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½ Wildlife Documentary, ½ Shot-for-Shot Remake

Movies are meant to make you feel a range of emotions. From the opening moments of the film to the logos at the end of the reel, there is purpose in every single shot. Sadness, fear, excitement; depending on the context, these feelings can be exactly what the director meant to trigger in you as you watch. 

The Lion King triggered discomfort.

That’s not to say that the whole movie is terrible or uncomfortable. However, a lot of it is. This movie skirts a fine line between a wildly beautiful tech demo and a shot-for-shot remake of the animated movie from 1994. The key element that this movie stumbles on is in the eyes. The eyes of the animals are often dead an unmoving.

This seems to be purposeful. It always seemed like the goal of the film was the make the animals look as realistic as possible while also making a movie that was faithful to the source material. In almost all aspects of that goal, they succeeded. But at what cost? Cue the gif of Jeff Goldblum in Jurassic Park saying, “Your scientists were so preoccupied with whether or not they could, they didn’t stop to think if they should.” 

There are repeated moments throughout the movie where the mouths of the animals are emoting how you would expect, but the eyes don’t move at all. There are some exceptions to this though. Anger is almost always a full expression. There’s some slight movement to the eyebrows in some scenes of sadness or surprise. The animals are just often too realistic to hit the exact emotional notes of the original and this removes us from the experience.

A comparable experience is Alita: Battle Angel. The director made a conscious choice to give the female lead, Alita, big, oversized anime eyes like she has in the original manga. However, almost everyone else in the film (if not literally everyone else) has realistic, human proportions to their faces. The eyes were a creative choice that repeatedly removes the viewer from the experience due to how strange they are. While some would argue that this only solidifies Alita’s role as an “other,” they don’t treat the other cyborg characters in the same way; which undercuts Alita’s story by being a distraction.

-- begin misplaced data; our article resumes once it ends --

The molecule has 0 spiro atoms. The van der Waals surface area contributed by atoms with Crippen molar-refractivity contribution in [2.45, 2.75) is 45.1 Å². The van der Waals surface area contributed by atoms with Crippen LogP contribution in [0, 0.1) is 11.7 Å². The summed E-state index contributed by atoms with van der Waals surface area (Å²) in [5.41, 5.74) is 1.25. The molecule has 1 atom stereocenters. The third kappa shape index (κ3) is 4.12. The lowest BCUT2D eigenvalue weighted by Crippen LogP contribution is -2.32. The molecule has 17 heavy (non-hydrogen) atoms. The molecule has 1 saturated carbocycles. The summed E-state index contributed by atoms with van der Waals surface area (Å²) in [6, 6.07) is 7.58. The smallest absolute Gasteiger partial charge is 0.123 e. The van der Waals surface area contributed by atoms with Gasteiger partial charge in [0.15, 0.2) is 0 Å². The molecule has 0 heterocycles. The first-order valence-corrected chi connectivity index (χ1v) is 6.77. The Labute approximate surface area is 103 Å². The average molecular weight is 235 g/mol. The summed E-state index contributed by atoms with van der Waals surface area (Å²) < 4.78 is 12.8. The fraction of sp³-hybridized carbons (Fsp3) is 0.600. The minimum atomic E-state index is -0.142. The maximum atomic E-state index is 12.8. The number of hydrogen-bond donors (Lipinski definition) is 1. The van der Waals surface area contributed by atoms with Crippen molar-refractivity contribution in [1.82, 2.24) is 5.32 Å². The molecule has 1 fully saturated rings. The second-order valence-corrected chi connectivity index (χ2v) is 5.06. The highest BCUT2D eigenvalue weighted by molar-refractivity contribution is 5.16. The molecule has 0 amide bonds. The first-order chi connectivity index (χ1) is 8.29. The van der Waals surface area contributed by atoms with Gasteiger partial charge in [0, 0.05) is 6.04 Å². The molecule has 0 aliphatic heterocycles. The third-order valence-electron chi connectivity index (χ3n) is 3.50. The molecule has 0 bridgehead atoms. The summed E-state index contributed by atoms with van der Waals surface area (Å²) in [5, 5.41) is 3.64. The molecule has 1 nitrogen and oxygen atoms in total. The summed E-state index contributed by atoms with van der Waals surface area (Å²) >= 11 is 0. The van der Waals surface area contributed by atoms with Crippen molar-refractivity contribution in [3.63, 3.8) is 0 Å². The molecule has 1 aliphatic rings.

The eyes in The Lion King are hardly the only problem though. In cartoons, the animators have an unlimited amount of potential in what they can create to emphasize comedy, fear, etc. The camera can swing any which way to help support the emotion of a scene. Timon can wear a hula skirt and sing a song to distract hyenas. Green smoke can permeate the air to make Scar seem more villainous during his big song.

The effort to be so realistic with this remake means that those same moments often fall flat. However, they employ these tactics in other places in the movie which means that they, on some level, understood how to execute these emotional beats correctly! It’s boggling wondering why they didn’t commit to doing it in one style or the other. 

The movie has some truly beautiful moments. (The author viewed the film in RealD 3D) It has some scenes that transported me to the savanna in ways I haven’t experienced in a theater since Avatar in 2009. The attention to detail on the plethora of animals is so immaculate that it often is akin to watching an episode of Planet Earth in 4k while The Lion King soundtrack plays in the background. Those moments are truly extraordinary.

And then they start talking again.

This movie could potentially serve as a warning for Jon Favreau. Peter Jackson wanted to be on the very edge of the future of technology when he made The Hobbit films. Those movies were definitely not received in the way I bet he was expecting. Maybe he needs to take a step back and decide whether he wants to make gorgeous tech demos or recreate new versions of old stories.

This isn’t to say that The Lion King is bad. It is definitely a watchable movie that hits enough nostalgic notes to make it worth most people’s whiles. The voice acting and music are both worth the price of admission. It just spends a lot of time being soulless, and that’s what hurts the most.

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Samuel Cline

The author Samuel Cline

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